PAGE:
Students could bring what they want from home, but only for themselves.
I can see a future headline already:
"Fourth grader arrested for possession of banned substance. Yesterday the S.C.S.D. swat team swooped down on the playground of Santa Clara Elementary and arrested known felon, street name “Johnny”, for possession of one 2 oz bag containing a creamy white substance hidden in yellow cake.
Johnny claims he wasn’t a user but was just “holding” for a “friend”.
Reports indicate usage of the drug, street name "Twinkie", has been on the rise as of late…”
More news at 11...
Wednesday, March 08, 2006
Tuesday, March 07, 2006
And so begins the start of another week with no assignments. I DO have two classes lined up for Thursday and Friday…….NEXT week but nothing so far THIS week.
In the meantime, the eBay auction business is picking up. We have an odd collection of five items currently up and running. Anyone want twenty bronze hinges? We got’em!
Teach for America, known as the Peace Corps for struggling urban schools, has sent its teachers to the worst crime-ridden schools in the nation. But one Harlem school is too dangerous even for them.
As a follow up to Friday's post about problems in the upper grades in Britan, the following similar story about dangerous schools on this side of the Atlantic is making the rounds on several other EduBlogs.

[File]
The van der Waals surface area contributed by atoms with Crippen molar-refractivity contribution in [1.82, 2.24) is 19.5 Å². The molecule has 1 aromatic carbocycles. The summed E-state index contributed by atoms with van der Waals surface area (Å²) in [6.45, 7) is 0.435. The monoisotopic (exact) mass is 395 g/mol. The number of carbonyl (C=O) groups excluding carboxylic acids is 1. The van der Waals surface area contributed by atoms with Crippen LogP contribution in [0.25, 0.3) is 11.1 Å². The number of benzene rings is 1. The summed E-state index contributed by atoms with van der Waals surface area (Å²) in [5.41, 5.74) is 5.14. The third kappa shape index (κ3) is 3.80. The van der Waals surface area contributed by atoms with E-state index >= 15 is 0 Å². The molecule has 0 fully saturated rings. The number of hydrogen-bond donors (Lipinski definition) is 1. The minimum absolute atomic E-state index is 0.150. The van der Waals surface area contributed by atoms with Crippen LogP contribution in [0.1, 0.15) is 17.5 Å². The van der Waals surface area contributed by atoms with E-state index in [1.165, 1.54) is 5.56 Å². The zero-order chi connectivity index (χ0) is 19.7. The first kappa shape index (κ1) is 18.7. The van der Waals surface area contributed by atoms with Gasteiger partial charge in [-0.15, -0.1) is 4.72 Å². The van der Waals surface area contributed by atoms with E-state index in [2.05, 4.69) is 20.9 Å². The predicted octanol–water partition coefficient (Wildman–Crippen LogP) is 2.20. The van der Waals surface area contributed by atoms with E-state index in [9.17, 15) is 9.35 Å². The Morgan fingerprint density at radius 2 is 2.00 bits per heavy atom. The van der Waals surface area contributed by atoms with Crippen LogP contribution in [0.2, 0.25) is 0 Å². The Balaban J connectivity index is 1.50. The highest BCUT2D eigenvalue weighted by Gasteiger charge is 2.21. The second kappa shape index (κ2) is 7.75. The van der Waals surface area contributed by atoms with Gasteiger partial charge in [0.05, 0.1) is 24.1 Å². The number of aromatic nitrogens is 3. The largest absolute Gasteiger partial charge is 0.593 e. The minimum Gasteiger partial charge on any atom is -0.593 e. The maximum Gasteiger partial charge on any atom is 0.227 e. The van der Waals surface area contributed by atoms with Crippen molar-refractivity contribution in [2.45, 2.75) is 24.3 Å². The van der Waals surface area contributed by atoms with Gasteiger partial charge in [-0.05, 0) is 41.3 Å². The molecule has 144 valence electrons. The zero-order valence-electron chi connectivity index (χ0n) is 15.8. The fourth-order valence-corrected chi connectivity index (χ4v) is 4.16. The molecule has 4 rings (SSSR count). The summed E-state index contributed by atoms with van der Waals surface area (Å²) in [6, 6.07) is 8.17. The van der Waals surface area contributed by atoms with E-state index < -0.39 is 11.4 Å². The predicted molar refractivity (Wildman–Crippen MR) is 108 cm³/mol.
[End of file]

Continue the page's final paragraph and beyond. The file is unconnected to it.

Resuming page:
Read the full story By KATHLEEN LUCADAMO
New York Daily News
Just a few excerpts:
"...The national group (TFA) pulled about 10 of its teachers from Intermediate School 172 after one of them was threatened and others were assaulted last year, the Daily News has learned."
"...Teachers said students routinely roam the halls of the W. 129th St. building, pushing their way into classrooms where they don't belong and pulling fire alarms."
"... English teacher George Ticoras said he had a chair hurled at him by a student and has been assaulted several times by kids."
"...It is plagued by four times the number of major crime incidents tallied at the average city middle school, and a stunning 90% of its students fail to meet math and reading standards."
Friday, March 03, 2006
Then I wander across news articles like the one listed below and think I’m doin’ just fine right where I am with the little kids.
Here are a few of the more memorable excerpts from the story of an undercover reporter in London working as a supply teacher. (We call them substitute teachers here…). This article is a year old, so I guess things could have improved since then.
British Undercover Sub
By Julie Henry on telegraph.co.uk
“…At one school, I was calmly advised by a female colleague to lock the classroom door while I was teaching, to "protect" myself and my class from the marauding groups in the corridors.”
“…I tried to teach them but had been left with no real instructions. In the worst example of this lack of planning, I was handed a scrap of paper with "draw a picture of your favourite food" written on it - that was for a class of 14-year-olds for an entire hour.”